top of page

ForePass endoscopic device results in 79% reduction in weight gain compared to the control group

The ForePass endoscopic device (Keyron Ltd.) results in a 79% reduction in weight gain compared to the control group in a swine model, suggesting it may be substantially more effective than common metabolic surgeries like gastric bypass.


Figure 1: Characteristics of the Forepass device. (A) The overall structure of the ForePass device, which is composed of a silicone gastric balloon and an expanded polytetrafluoroethylene (EPTFE) intestinal sleeve. A nitinol stent-like funnel, which traverses the balloon, connects to the sleeve. The transplyloric stent, coated by EPTFE, helps to improve device stability. (B) An endoscopic image of the proximal end of the ForePass device, including the inflated gastric balloon. The balloon’s color is due to methylene blue added to the saline solution used to inflate the device. (C) An X-ray fluoroscopy image of the ForePass device positioned in the stomach and proximal gut. The balloon component of the device is placed in the stomach, while the transpyloric stent and intestinal sleeve are located further down, past the pylorus. Credit: Gut (2023). DOI: 10.1136/gutjnl-2023-331335

ForePass is an innovative device that combines a funnel-shaped gastric balloon linked to an intestinal sleeve, which according to the device’s manufacturer Keyron effectively replicates the mechanism of metabolic surgery without the need for surgery or making any incisions. The device is inserted into the stomach and proximal intestine using endoscopy, a less invasive and cheaper procedure compared to metabolic surgery. Unlike metabolic surgery, ForePass is fully reversible, making it an appealing option, especially considering that the vast majority of patients with metabolic diseases reject invasive surgery.


The ForePass device links the stomach to the jejunum via a gastric funnel connected to an intestinal sleeve. The balloon, which reduces the gastric volume by approximately 2/3, is traversed by a central channel that connects to the sleeve, which extends through the duodenum and proximal jejunum. subsequently, ingested foods bypass the duodenum and proximal jejunum arriving directly into the mid-jejunum.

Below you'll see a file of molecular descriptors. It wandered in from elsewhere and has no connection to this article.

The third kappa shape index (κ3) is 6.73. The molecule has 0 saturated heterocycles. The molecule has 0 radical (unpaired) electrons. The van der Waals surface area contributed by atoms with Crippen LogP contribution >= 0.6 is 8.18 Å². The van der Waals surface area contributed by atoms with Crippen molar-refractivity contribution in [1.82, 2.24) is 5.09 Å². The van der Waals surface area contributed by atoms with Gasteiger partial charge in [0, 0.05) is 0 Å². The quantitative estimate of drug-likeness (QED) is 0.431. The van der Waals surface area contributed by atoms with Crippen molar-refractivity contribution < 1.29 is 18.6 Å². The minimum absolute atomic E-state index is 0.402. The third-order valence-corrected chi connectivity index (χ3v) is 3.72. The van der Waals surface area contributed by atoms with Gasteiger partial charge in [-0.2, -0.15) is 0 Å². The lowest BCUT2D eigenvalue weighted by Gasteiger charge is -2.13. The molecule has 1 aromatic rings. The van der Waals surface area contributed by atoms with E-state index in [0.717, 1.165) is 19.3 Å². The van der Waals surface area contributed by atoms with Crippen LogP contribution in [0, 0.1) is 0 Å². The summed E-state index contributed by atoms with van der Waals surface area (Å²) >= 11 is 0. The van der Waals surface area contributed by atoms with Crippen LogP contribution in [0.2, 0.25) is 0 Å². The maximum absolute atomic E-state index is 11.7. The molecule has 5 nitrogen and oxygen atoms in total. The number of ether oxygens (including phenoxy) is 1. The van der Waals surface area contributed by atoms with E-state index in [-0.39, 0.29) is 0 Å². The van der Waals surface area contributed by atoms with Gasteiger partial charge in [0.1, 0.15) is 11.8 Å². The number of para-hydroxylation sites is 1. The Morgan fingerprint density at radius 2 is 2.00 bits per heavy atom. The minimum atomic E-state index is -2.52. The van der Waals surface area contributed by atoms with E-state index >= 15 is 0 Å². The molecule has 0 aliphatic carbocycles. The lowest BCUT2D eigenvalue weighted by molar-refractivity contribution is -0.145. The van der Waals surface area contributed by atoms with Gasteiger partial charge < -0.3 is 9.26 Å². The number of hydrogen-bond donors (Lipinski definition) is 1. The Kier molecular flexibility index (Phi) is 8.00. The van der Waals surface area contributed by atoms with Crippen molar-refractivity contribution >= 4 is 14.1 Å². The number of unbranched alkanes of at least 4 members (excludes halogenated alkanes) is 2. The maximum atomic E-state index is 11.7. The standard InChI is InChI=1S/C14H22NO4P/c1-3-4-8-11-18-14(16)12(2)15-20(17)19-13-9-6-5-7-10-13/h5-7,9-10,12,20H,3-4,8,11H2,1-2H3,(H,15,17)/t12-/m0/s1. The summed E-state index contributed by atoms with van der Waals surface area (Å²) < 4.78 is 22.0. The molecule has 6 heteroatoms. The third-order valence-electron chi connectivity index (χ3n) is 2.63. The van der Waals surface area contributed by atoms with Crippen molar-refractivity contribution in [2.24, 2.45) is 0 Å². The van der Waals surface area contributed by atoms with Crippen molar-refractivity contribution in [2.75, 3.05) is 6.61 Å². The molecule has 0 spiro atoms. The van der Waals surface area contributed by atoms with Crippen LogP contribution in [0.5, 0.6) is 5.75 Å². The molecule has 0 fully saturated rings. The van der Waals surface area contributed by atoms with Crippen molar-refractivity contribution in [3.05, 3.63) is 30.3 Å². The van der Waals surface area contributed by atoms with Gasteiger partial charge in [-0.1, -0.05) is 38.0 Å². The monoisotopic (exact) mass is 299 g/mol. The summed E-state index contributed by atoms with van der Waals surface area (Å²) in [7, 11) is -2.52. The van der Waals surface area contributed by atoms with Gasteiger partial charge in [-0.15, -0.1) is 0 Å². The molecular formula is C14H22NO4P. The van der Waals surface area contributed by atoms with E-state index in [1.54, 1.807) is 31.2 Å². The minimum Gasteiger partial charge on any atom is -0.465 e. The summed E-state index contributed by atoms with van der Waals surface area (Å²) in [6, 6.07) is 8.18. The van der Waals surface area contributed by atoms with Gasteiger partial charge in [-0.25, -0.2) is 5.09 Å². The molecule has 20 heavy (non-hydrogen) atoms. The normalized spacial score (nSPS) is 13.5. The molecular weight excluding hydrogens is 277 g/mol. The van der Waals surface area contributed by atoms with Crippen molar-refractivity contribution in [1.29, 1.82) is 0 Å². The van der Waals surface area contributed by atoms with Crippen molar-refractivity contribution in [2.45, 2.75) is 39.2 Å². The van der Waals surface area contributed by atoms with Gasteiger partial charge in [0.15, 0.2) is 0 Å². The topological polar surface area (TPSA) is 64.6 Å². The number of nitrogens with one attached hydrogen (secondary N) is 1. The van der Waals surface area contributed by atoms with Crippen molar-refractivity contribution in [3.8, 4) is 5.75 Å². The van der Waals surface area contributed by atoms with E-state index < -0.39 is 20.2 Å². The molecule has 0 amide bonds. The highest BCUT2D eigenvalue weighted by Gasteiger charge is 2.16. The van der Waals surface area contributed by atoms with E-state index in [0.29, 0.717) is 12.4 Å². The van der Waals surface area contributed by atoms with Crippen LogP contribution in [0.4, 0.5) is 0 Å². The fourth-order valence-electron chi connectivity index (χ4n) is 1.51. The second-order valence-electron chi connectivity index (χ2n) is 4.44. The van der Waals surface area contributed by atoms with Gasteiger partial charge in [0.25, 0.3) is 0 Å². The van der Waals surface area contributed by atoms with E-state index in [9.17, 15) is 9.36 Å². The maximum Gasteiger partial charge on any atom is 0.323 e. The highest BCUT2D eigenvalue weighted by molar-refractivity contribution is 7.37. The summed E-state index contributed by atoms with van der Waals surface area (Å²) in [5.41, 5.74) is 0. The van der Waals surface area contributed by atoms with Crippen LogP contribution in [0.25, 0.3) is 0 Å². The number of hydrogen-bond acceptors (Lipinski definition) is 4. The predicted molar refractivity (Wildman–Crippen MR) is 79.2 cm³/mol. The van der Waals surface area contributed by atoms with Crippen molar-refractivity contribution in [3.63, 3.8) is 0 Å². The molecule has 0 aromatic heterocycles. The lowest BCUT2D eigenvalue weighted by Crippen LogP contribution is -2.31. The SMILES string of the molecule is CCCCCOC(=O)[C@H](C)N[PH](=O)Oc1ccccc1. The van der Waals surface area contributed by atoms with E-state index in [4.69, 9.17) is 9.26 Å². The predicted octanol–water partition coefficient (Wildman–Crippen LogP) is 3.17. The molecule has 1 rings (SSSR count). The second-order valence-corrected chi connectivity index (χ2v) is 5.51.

Manoel Neto

"The ForePass device is a game-changer and the first device of its kind for treating severe metabolic conditions,” commented Dr Manoel Galvao Neto, lead author of the study. “It replicates the effects of metabolic surgery without making any cuts to internal organs, which is a much-needed innovation. The medical community is eagerly anticipating the upcoming clinical trials involving the ForePass device."


The study’s goals were to evaluate the ForePass device's impact on weight, insulin sensitivity and faecal microbiota in four pigs, compared to a control group that did not undergo the procedure. The researchers hypothesised that the ForePass, which limits food intake and bypasses the upper gut, significantly improves glucose disposal and reduces weight gain in pigs relative to controls.


They assessed glucose disposal, weight gain, metabolomics and faecal microbiota in eight pigs that were assigned to either Sham-operation (controls) or Forepass. After fourweeks, they reported a large reduction (79%) in the overall weight gain in part due to reduced food intake (22%) and in part to incomplete food digestion with increased faecal nutrient loss in the group with ForePass as compared with sham operation. There were no reported instances of macroscopical or microscopical lesions of the stomach and duodenal mucosa and submucosa.


In addition, they observed a significant decrease in plasma glucose, insulin and C-peptide levels in response to an intragastric glucose load in ForePass group, with insulin sensitivity significantly higher in the ForePass than in the sham group.


"As a truly incisionless and highly effective solution, ForePass can be very useful for those who are ineligible for or reluctant to undergo metabolic surgery, and those seeking alternatives to medications, addressing a large unmet healthcare need, said Professor Geltrude Mingrone, King's College London and co-author of the study.


The study authors concluded that the ForePass device could be used for those hesitant in undergoing surgery, high-risk patients who are ineligible for surgery, as a bridge to surgery, as well as a complement or substitute to new anti-obesity and anti-diabetic medications for these lifelong diseases.


"ForePass is a real breakthrough for high BMI individuals, for whom available treatment options are often ineffective or inappropriate,” added Dr Giorgio Castagneto Gissey, Keyron’s CEO. “It marks a pivotal shift in managing severe metabolic conditions."


Keyron aims to begin clinical trials for ForePass in early 2025. Should the upcoming trials, as anticipated, confirm the safety and efficacy demonstrated in animal studies, this device is poised to transform the treatment of severe and morbid obesity in the years ahead.


The findings were reported in the paper, ‘ForePass endoscopic bypass device for obesity and insulin resistance - metabolic treatment in a swine model’, published in Gut. To access this paper, please click here


Kommentare


bottom of page